In earlier days of hospital-based physician coverage, specialties were mostly limited to radiology, pathology, anesthesiology, and emergency medicine. As the hospitalist specialty developed, more hospitals began contracting for inpatient coverage to provide a broader continuum of care. Later, additional specialties, including pediatric hospitalists, intensivists, nocturnists, laborists, surgicalists, and neonatologists, grew in popularity.
Coverage by hospital-based physicians can be based on shifts or hourly or daily coverage, and can extend to multiple facilities and hospital departments. Coverage can include restricted and unrestricted on-call coverage as part of the arrangement. In addition, administrative responsibilities, quality improvement, and program development are often required.
Since the rise of the specialty, it has been difficult, if not impossible, for most hospitalist practices to generate enough revenues through reimbursement to cover overhead and physician compensation and benefits. This delta between reimbursement and the cost of operating the hospital-based practice is most often a result of uncompensated care. This shortfall can be substantial, so much so that the group could not otherwise operate without incurring significant financial losses or paying its physicians far below market.
Short of directly employing the hospital-based physicians, hospitals have developed ways to compensate contracted physicians for meeting their coverage obligations through financially subsidizing the practice. Similar to the approach used by a hospital to guarantee the revenues of a recruited physician, the subsidy arrangement compensates the hospital-based physician group for unreimbursed coverage, uncompensated care, administrative and leadership duties, and, through the use of incentive provisions, meeting quality goals.
As with nearly all financial arrangements between hospitals and physicians that can refer health care services to each other that are payable by federal health care programs, significant federal (and some state) laws place restrictions on the arrangements between the parties. The Stark law and the federal anti-kickback statute are two notable laws that are implicated by most hospital coverage subsidy contracts. While these laws carry the risk of significant exposure if violated, legitimate arrangements are protected by certain Stark exceptions and anti-kickback safe harbors, both of which require that such financial arrangements be commercially reasonable, consistent with fair market value, and not be based on the volume or value of referrals.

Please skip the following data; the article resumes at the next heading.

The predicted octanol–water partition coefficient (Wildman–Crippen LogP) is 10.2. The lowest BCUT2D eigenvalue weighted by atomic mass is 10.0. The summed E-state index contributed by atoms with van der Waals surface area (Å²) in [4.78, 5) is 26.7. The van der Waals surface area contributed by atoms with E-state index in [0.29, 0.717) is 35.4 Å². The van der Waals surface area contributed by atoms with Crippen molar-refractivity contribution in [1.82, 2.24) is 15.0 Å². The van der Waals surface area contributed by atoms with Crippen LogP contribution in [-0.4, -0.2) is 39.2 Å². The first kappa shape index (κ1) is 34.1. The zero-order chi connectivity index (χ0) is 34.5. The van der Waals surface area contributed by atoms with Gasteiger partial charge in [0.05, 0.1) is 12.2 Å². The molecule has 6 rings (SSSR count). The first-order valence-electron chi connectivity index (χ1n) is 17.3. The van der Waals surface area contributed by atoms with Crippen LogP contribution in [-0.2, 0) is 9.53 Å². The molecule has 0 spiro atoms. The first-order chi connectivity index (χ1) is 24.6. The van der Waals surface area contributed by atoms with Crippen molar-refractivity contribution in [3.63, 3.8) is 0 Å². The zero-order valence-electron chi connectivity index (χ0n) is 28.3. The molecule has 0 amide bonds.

Other options in addition to direct hospital employment are available, including professional service arrangements—also called PSAs or synthetic employment—or hospital purchase of the physician group practice. These are also subject to compliance requirements, although the specifics vary depending on the structure of the arrangement.
Adding to the complexity of any financial arrangement between hospitals and physicians, the post-Affordable Care Act period has seen an increase in the use of non-physician providers, including growth of mid-level providers in the hospital-based practice. This leveraged care model has changed reimbursement dynamics in hospital-based practices, and physician responsibilities have grown to include medical direction and supervision of mid-level providers such as nurse anesthetists and nurse practitioners.
Valuation of the subsidy arrangement involves more than simply asking the hospital to make up the shortfall after overhead and doctor compensation and benefits are paid. Because of the substantial compliance risks, it is important to have a defensible analysis of the fair market value of the totality of services furnished by the physician group. A thorough FMV analysis considers benchmarking and review of physician productivity, billing and collection practices, overhead management, staffing levels, compensation and benefit structure, and other financial and operational measures.
Moreover, a strong compliance plan around the monitoring of fair market value compensation, the contracting and approval process, and legal compliance is critical. Because of the nature of some arrangements, hidden risks exist that may not be completely clear. We recommend consultation with experienced health care legal counsel and valuation analysts skilled in the health care industry and in working with these types of arrangements.